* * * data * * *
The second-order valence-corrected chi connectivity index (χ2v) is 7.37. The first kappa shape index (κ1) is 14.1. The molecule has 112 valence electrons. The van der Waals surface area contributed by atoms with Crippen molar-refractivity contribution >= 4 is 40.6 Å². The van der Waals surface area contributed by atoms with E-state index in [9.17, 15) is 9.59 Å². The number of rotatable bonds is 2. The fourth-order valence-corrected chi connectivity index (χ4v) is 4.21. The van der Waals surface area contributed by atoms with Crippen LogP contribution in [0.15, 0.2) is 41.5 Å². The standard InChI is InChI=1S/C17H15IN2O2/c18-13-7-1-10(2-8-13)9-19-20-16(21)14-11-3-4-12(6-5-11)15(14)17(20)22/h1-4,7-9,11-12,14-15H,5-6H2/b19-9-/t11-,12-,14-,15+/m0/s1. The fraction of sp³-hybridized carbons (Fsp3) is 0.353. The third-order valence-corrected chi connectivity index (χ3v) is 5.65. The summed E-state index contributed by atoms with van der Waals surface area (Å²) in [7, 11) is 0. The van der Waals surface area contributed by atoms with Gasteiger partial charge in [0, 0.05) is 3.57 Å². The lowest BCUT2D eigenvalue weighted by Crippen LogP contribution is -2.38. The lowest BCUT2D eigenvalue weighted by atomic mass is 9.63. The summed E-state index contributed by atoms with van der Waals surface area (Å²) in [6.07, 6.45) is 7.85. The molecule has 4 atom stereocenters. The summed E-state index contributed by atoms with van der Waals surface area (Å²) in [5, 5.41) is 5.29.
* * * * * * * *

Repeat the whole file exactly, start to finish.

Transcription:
The second-order valence-corrected chi connectivity index (χ2v) is 7.37. The first kappa shape index (κ1) is 14.1. The molecule has 112 valence electrons. The van der Waals surface area contributed by atoms with Crippen molar-refractivity contribution >= 4 is 40.6 Å². The van der Waals surface area contributed by atoms with E-state index in [9.17, 15) is 9.59 Å². The number of rotatable bonds is 2. The fourth-order valence-corrected chi connectivity index (χ4v) is 4.21. The van der Waals surface area contributed by atoms with Crippen LogP contribution in [0.15, 0.2) is 41.5 Å². The standard InChI is InChI=1S/C17H15IN2O2/c18-13-7-1-10(2-8-13)9-19-20-16(21)14-11-3-4-12(6-5-11)15(14)17(20)22/h1-4,7-9,11-12,14-15H,5-6H2/b19-9-/t11-,12-,14-,15+/m0/s1. The fraction of sp³-hybridized carbons (Fsp3) is 0.353. The third-order valence-corrected chi connectivity index (χ3v) is 5.65. The summed E-state index contributed by atoms with van der Waals surface area (Å²) in [7, 11) is 0. The van der Waals surface area contributed by atoms with Gasteiger partial charge in [0, 0.05) is 3.57 Å². The lowest BCUT2D eigenvalue weighted by Crippen LogP contribution is -2.38. The lowest BCUT2D eigenvalue weighted by atomic mass is 9.63. The summed E-state index contributed by atoms with van der Waals surface area (Å²) in [6.07, 6.45) is 7.85. The molecule has 4 atom stereocenters. The summed E-state index contributed by atoms with van der Waals surface area (Å²) in [5, 5.41) is 5.29.